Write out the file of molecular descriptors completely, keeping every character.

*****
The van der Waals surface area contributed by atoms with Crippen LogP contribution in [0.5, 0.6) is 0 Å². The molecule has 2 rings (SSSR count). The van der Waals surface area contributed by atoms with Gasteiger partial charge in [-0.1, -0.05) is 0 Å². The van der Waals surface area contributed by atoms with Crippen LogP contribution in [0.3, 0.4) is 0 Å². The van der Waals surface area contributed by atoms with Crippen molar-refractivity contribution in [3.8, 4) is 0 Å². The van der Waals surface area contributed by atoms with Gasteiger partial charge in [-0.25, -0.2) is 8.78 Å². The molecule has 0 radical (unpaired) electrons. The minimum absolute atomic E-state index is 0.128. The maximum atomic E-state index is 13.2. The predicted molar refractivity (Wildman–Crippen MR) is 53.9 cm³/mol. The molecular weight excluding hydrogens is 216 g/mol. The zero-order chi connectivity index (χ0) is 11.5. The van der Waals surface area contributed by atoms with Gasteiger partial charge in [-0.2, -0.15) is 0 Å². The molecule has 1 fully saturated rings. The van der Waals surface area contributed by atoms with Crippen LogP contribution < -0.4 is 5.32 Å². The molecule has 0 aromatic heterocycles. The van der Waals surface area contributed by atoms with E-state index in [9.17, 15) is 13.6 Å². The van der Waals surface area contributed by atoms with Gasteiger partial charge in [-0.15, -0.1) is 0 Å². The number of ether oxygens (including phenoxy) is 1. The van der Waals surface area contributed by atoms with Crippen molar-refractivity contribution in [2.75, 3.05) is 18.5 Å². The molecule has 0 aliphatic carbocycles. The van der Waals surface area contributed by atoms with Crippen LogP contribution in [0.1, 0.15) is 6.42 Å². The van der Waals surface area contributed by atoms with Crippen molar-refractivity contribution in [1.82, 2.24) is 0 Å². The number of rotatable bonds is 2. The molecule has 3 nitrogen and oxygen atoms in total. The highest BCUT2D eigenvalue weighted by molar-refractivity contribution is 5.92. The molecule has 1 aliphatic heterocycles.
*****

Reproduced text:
The van der Waals surface area contributed by atoms with Crippen LogP contribution in [0.5, 0.6) is 0 Å². The molecule has 2 rings (SSSR count). The van der Waals surface area contributed by atoms with Gasteiger partial charge in [-0.1, -0.05) is 0 Å². The van der Waals surface area contributed by atoms with Crippen LogP contribution in [0.3, 0.4) is 0 Å². The van der Waals surface area contributed by atoms with Crippen molar-refractivity contribution in [3.8, 4) is 0 Å². The van der Waals surface area contributed by atoms with Gasteiger partial charge in [-0.25, -0.2) is 8.78 Å². The molecule has 0 radical (unpaired) electrons. The minimum absolute atomic E-state index is 0.128. The maximum atomic E-state index is 13.2. The predicted molar refractivity (Wildman–Crippen MR) is 53.9 cm³/mol. The molecular weight excluding hydrogens is 216 g/mol. The zero-order chi connectivity index (χ0) is 11.5. The van der Waals surface area contributed by atoms with Gasteiger partial charge in [-0.2, -0.15) is 0 Å². The molecule has 1 fully saturated rings. The van der Waals surface area contributed by atoms with Crippen LogP contribution < -0.4 is 5.32 Å². The molecule has 0 aromatic heterocycles. The van der Waals surface area contributed by atoms with E-state index in [9.17, 15) is 13.6 Å². The van der Waals surface area contributed by atoms with Gasteiger partial charge in [-0.15, -0.1) is 0 Å². The number of ether oxygens (including phenoxy) is 1. The van der Waals surface area contributed by atoms with Crippen molar-refractivity contribution in [2.75, 3.05) is 18.5 Å². The molecule has 0 aliphatic carbocycles. The van der Waals surface area contributed by atoms with Crippen LogP contribution in [0.1, 0.15) is 6.42 Å². The van der Waals surface area contributed by atoms with Crippen molar-refractivity contribution in [1.82, 2.24) is 0 Å². The number of rotatable bonds is 2. The molecule has 3 nitrogen and oxygen atoms in total. The highest BCUT2D eigenvalue weighted by molar-refractivity contribution is 5.92. The molecule has 1 aliphatic heterocycles.